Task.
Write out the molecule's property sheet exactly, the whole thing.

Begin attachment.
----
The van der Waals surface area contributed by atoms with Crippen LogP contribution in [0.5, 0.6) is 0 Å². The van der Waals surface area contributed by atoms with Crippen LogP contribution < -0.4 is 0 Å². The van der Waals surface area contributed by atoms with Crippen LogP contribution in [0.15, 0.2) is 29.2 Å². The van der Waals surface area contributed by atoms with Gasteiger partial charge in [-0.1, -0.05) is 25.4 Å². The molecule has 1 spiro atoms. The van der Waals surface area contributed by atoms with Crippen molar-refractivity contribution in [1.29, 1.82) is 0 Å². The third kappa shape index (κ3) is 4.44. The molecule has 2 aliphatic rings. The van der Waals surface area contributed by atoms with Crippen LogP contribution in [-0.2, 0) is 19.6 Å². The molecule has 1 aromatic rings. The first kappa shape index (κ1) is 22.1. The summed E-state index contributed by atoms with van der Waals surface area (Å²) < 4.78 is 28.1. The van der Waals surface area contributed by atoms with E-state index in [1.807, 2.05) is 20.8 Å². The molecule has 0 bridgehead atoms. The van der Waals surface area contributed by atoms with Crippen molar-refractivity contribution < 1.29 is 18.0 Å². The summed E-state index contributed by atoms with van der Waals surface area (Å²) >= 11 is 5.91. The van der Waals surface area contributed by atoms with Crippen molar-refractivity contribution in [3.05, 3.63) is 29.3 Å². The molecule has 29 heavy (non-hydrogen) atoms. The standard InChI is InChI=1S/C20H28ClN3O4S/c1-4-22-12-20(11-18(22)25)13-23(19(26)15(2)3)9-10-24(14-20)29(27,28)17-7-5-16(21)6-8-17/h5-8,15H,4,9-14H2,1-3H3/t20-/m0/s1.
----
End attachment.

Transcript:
The van der Waals surface area contributed by atoms with Crippen LogP contribution in [0.5, 0.6) is 0 Å². The van der Waals surface area contributed by atoms with Crippen LogP contribution < -0.4 is 0 Å². The van der Waals surface area contributed by atoms with Crippen LogP contribution in [0.15, 0.2) is 29.2 Å². The van der Waals surface area contributed by atoms with Gasteiger partial charge in [-0.1, -0.05) is 25.4 Å². The molecule has 1 spiro atoms. The van der Waals surface area contributed by atoms with Crippen molar-refractivity contribution in [1.29, 1.82) is 0 Å². The third kappa shape index (κ3) is 4.44. The molecule has 2 aliphatic rings. The van der Waals surface area contributed by atoms with Crippen LogP contribution in [-0.2, 0) is 19.6 Å². The molecule has 1 aromatic rings. The first kappa shape index (κ1) is 22.1. The summed E-state index contributed by atoms with van der Waals surface area (Å²) < 4.78 is 28.1. The van der Waals surface area contributed by atoms with E-state index in [1.807, 2.05) is 20.8 Å². The molecule has 0 bridgehead atoms. The van der Waals surface area contributed by atoms with Crippen molar-refractivity contribution < 1.29 is 18.0 Å². The summed E-state index contributed by atoms with van der Waals surface area (Å²) >= 11 is 5.91. The van der Waals surface area contributed by atoms with Crippen molar-refractivity contribution in [3.05, 3.63) is 29.3 Å². The molecule has 29 heavy (non-hydrogen) atoms. The standard InChI is InChI=1S/C20H28ClN3O4S/c1-4-22-12-20(11-18(22)25)13-23(19(26)15(2)3)9-10-24(14-20)29(27,28)17-7-5-16(21)6-8-17/h5-8,15H,4,9-14H2,1-3H3/t20-/m0/s1.